Many practitioners are likely to have several clients that owe back taxes to the IRS. Increased salary and bonus, a better investment year, more self-employment income, and repayment of an excess advance premium tax credit are some common reasons. Whatever the reason, clients often are unable to immediately pay the debt. They need help from their CPA to set up a payment arrangement—often, a monthly payment plan.
Installment agreements are the most common payment arrangement. Taxpayers make monthly payments, usually by direct debit or payroll deduction. The IRS charges a setup fee of $120 ($52 if a client makes payments by direct debit and $43 for low-income taxpayers). Interest and late-payment penalties continue to accrue during the installment period, but the late-payment penalty is cut in half for any month an installment agreement is in effect.
To set up an installment agreement, taxpayers or their representatives may call the IRS, use the Service's Online Payment Agreement (OPA) tool, or file Form 9465, Installment Agreement Request. (See Internal Revenue Manual (IRM) §5.14.1, Exhibit 5.14.1-5, for the types of installment agreements and the conditions under which the IRS will generally approve them.)
The OPA tool allows qualified taxpayers and their representatives to request an installment agreement online and receive immediate notification of its acceptance. The process takes about 30 minutes, often quicker than calling the IRS.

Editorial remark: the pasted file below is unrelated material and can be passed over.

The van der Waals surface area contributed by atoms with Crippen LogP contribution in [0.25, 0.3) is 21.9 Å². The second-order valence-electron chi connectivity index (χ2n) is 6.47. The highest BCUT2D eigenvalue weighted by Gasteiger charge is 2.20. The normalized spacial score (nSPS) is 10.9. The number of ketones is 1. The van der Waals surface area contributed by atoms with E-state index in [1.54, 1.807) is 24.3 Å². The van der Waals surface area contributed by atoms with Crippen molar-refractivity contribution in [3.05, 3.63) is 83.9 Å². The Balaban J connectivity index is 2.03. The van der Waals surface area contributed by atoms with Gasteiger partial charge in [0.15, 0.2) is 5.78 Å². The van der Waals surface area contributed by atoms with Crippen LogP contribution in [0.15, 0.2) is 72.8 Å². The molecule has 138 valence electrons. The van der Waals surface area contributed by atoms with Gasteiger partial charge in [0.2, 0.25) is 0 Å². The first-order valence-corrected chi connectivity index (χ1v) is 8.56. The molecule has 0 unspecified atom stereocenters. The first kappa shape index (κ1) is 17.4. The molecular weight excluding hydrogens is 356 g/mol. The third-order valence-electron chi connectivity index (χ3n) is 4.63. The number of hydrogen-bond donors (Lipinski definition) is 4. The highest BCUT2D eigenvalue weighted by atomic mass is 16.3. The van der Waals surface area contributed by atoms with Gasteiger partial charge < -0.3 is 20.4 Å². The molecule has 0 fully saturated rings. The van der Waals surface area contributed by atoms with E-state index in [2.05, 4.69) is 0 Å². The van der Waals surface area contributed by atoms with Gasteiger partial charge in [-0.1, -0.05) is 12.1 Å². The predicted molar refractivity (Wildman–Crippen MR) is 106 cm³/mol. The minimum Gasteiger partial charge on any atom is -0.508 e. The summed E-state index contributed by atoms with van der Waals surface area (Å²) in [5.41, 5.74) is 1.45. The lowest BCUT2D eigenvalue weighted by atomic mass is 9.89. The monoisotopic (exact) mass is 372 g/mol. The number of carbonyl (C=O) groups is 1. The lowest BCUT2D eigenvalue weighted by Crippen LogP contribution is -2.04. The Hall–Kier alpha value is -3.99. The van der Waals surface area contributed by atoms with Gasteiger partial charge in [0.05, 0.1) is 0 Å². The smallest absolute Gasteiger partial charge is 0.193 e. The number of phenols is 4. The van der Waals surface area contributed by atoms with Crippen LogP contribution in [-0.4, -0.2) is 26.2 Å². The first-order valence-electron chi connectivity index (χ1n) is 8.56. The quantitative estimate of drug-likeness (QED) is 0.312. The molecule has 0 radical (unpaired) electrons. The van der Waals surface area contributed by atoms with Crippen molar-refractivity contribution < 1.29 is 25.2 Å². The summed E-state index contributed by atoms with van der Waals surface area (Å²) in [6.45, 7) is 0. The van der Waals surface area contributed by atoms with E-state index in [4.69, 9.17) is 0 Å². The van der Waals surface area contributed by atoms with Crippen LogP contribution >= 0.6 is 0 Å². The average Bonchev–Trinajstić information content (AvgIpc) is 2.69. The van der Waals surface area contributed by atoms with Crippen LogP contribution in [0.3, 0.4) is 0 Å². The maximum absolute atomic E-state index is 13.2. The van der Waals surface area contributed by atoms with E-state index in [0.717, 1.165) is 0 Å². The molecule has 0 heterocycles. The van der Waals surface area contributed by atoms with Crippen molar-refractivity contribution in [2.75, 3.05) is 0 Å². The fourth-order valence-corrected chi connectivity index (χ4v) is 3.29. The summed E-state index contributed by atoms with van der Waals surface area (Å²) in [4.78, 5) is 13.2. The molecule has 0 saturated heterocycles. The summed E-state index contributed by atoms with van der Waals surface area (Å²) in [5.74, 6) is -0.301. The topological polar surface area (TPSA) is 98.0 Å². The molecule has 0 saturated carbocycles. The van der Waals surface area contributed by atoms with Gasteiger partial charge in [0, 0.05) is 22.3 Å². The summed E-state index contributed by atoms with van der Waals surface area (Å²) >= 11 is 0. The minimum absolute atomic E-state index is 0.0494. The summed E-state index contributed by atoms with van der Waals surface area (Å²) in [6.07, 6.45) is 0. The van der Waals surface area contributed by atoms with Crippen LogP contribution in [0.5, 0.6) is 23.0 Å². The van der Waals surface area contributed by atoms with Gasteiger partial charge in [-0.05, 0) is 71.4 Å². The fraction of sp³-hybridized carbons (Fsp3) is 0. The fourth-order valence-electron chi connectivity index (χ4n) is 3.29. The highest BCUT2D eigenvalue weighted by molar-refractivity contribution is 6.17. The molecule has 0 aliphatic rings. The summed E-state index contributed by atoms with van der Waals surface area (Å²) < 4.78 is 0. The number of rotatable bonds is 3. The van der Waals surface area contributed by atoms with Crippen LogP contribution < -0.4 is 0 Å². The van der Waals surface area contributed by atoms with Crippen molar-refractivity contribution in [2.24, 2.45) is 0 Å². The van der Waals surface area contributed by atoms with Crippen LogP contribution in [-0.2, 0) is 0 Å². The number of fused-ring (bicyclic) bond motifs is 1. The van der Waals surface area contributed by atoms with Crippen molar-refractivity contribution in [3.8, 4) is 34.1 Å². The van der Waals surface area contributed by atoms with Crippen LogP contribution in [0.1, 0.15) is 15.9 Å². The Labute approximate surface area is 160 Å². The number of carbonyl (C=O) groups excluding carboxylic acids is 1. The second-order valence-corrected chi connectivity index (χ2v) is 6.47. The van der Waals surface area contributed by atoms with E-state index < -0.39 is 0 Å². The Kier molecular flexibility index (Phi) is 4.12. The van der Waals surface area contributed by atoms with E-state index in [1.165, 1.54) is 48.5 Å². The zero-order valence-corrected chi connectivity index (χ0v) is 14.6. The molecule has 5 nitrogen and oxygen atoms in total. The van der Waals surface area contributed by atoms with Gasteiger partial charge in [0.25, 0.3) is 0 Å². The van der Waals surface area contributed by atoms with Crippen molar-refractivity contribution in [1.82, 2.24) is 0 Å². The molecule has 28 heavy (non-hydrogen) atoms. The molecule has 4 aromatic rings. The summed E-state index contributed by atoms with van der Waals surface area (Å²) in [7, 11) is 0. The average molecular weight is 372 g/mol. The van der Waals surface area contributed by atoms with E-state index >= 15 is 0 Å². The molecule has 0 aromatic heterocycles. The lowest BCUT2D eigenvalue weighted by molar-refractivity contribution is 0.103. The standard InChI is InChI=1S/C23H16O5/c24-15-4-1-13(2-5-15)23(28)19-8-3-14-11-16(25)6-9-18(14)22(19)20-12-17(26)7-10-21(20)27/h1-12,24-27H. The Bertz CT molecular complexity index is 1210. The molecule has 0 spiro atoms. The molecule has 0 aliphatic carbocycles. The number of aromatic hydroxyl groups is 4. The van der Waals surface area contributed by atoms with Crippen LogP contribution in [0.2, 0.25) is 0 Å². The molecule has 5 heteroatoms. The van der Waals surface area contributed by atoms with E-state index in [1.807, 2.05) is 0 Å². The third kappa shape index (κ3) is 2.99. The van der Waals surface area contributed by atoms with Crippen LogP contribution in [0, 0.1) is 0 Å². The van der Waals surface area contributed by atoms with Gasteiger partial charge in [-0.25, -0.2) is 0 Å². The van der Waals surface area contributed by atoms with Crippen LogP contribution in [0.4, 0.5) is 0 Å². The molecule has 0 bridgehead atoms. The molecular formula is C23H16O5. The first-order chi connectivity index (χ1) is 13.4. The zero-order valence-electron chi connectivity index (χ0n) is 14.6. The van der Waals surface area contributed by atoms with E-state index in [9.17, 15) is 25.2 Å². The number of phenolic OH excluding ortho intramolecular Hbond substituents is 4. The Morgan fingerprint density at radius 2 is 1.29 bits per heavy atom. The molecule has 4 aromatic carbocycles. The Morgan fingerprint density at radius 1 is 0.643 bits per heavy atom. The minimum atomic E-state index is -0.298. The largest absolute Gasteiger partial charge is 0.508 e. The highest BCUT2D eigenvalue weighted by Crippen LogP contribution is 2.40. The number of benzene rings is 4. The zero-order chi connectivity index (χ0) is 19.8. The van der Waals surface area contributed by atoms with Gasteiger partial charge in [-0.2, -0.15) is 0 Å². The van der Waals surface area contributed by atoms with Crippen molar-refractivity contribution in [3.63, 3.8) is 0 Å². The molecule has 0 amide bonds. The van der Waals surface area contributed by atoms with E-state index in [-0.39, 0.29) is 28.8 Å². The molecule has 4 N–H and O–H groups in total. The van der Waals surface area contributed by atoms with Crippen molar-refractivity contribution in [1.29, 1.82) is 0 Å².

To use the tool, an individual taxpayer must owe $50,000 or less in combined tax, interest, and penalties, and all required returns must be filed. A business taxpayer must owe $25,000 or less in combined tax, penalties, and interest, and all required returns must be filed.
Form 9465 can be filed at any time to request an installment agreement for an individual taxpayer, but it is often best to file it simultaneously with a balance-due return. Clients should pay as much of the balance as possible when filing the return to save on interest and late-payment penalties and then request a monthly payment plan for the remaining balance. The form recommends that the monthly payments be as high as possible to save on interest and penalties. However, some advisers recommend a lower amount to protect clients from defaulting if they suffer economic shocks. If the taxpayer does not put a payment amount on the form, the IRS will determine the payment by dividing the balance due by 72 months.
Typically, the IRS responds to a Form 9465 request within 30 days. Though a practitioner could use the OPA tool or call the IRS for a quicker response, attaching Form 9465 to a balance-due return can be the most efficient method. The form can be completed quickly (most tax preparation software can automatically fill out much of the form), and it is seamlessly submitted to the IRS with the return. Clients should continue to pay the IRS as much as they can while they wait for a response.
ADDITIONAL FINANCIAL INFORMATION
Most installment agreements are straightforward—almost all are automatically approved with little information and effort. However, in certain cases, such as if a client cannot pay the entire balance within the collection statute-of-limitation period (typically 10 years) or owes more than the streamlined amount ($50,000 for an individual taxpayer), the IRS will require more information before granting the agreement.